Selecting internal clearance or preload
Bearing internal clearance (fig. 1) is defined as the total distance through which one bearing ring can be moved relative to the other in the radial direction (radial internal clearance) or in the axial direction (axial internal clearance).
Initial internal clearance is the internal clearance in the bearing prior to mounting.
Mounted clearance is the internal clearance in the bearing after mounting but prior to operation.
Operating clearance is the internal clearance in the bearing when it is in operation and has reached a stable temperature.
Bearings must have the appropriate operating clearance to operate satisfactorily (→ Importance of selecting correct clearance/preload).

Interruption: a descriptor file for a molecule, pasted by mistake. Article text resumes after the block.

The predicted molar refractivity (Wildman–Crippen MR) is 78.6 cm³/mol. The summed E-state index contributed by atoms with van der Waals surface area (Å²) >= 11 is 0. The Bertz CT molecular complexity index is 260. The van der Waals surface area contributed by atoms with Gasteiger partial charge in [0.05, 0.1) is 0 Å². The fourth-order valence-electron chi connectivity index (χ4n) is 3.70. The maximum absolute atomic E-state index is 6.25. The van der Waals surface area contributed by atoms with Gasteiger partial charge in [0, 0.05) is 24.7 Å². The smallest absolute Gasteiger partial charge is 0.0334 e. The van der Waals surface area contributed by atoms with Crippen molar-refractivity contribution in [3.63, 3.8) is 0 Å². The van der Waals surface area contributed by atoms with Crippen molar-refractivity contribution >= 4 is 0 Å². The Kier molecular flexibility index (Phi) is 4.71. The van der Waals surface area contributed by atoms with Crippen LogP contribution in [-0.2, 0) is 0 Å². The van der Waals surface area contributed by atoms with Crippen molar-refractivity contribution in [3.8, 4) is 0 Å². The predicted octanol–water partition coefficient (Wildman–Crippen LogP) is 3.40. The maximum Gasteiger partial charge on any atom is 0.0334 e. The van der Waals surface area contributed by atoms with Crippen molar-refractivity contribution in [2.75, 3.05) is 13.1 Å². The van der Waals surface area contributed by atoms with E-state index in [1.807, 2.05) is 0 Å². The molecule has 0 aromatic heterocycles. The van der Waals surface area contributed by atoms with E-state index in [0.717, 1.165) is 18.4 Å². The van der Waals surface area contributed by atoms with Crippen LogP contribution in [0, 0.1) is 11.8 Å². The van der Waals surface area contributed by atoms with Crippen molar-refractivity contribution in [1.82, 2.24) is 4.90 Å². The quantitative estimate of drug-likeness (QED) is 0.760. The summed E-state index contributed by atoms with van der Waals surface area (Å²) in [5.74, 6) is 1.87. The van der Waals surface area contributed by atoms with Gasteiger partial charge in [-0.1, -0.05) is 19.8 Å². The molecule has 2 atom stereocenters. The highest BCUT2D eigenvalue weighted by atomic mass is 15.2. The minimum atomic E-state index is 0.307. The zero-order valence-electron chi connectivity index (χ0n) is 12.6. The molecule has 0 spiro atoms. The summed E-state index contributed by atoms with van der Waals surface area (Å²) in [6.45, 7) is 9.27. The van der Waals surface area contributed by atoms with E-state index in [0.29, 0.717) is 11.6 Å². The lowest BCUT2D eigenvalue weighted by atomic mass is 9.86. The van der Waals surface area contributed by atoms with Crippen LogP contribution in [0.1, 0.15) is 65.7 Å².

As a general rule:
- Ball bearings should have an operating clearance that is virtually zero.
- Cylindrical, needle, spherical and CARB toroidal roller bearings typically require at least a small operational clearance.
- Tapered roller and angular contact ball bearings should have a small operational clearance, except in applications where a high degree of stiffness or positional control is required, in which case they can be mounted with a degree of preload.